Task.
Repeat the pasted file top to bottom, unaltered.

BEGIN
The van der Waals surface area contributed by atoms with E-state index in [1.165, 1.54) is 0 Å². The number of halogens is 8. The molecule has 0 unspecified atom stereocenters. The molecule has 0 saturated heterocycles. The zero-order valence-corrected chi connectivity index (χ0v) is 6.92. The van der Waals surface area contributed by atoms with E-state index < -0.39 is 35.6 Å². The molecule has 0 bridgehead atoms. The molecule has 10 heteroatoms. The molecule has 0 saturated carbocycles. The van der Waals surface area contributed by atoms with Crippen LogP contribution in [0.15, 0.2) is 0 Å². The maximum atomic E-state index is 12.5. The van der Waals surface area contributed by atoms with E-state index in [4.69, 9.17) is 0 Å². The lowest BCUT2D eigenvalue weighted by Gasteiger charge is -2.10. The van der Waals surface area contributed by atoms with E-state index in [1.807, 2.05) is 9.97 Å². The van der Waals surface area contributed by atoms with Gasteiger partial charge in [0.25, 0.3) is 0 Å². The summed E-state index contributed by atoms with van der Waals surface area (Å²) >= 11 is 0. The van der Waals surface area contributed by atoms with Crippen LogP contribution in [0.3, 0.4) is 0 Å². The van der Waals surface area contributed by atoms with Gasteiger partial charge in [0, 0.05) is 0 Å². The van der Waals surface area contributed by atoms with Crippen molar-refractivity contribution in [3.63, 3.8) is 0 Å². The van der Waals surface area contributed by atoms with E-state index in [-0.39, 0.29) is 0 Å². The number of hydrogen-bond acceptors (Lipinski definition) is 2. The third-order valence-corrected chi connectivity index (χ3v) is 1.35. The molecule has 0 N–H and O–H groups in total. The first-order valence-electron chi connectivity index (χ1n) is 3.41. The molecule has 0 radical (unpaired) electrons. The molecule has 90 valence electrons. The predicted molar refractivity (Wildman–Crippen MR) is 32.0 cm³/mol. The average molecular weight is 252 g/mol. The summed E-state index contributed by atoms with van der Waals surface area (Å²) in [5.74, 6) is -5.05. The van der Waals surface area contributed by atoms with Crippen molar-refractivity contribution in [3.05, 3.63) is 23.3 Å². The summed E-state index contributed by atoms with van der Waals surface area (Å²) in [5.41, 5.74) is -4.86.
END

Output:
The van der Waals surface area contributed by atoms with E-state index in [1.165, 1.54) is 0 Å². The number of halogens is 8. The molecule has 0 unspecified atom stereocenters. The molecule has 0 saturated heterocycles. The zero-order valence-corrected chi connectivity index (χ0v) is 6.92. The van der Waals surface area contributed by atoms with E-state index < -0.39 is 35.6 Å². The molecule has 0 bridgehead atoms. The molecule has 10 heteroatoms. The molecule has 0 saturated carbocycles. The van der Waals surface area contributed by atoms with Crippen LogP contribution in [0.15, 0.2) is 0 Å². The maximum atomic E-state index is 12.5. The van der Waals surface area contributed by atoms with E-state index in [4.69, 9.17) is 0 Å². The lowest BCUT2D eigenvalue weighted by Gasteiger charge is -2.10. The van der Waals surface area contributed by atoms with E-state index in [1.807, 2.05) is 9.97 Å². The van der Waals surface area contributed by atoms with Gasteiger partial charge in [0.25, 0.3) is 0 Å². The summed E-state index contributed by atoms with van der Waals surface area (Å²) >= 11 is 0. The van der Waals surface area contributed by atoms with Crippen LogP contribution in [0.3, 0.4) is 0 Å². The van der Waals surface area contributed by atoms with Gasteiger partial charge in [0, 0.05) is 0 Å². The van der Waals surface area contributed by atoms with Crippen molar-refractivity contribution in [3.63, 3.8) is 0 Å². The van der Waals surface area contributed by atoms with E-state index in [-0.39, 0.29) is 0 Å². The number of hydrogen-bond acceptors (Lipinski definition) is 2. The third-order valence-corrected chi connectivity index (χ3v) is 1.35. The molecule has 0 N–H and O–H groups in total. The first-order valence-electron chi connectivity index (χ1n) is 3.41. The molecule has 0 radical (unpaired) electrons. The molecule has 90 valence electrons. The predicted molar refractivity (Wildman–Crippen MR) is 32.0 cm³/mol. The average molecular weight is 252 g/mol. The summed E-state index contributed by atoms with van der Waals surface area (Å²) in [5.74, 6) is -5.05. The van der Waals surface area contributed by atoms with Crippen molar-refractivity contribution in [3.05, 3.63) is 23.3 Å². The summed E-state index contributed by atoms with van der Waals surface area (Å²) in [5.41, 5.74) is -4.86.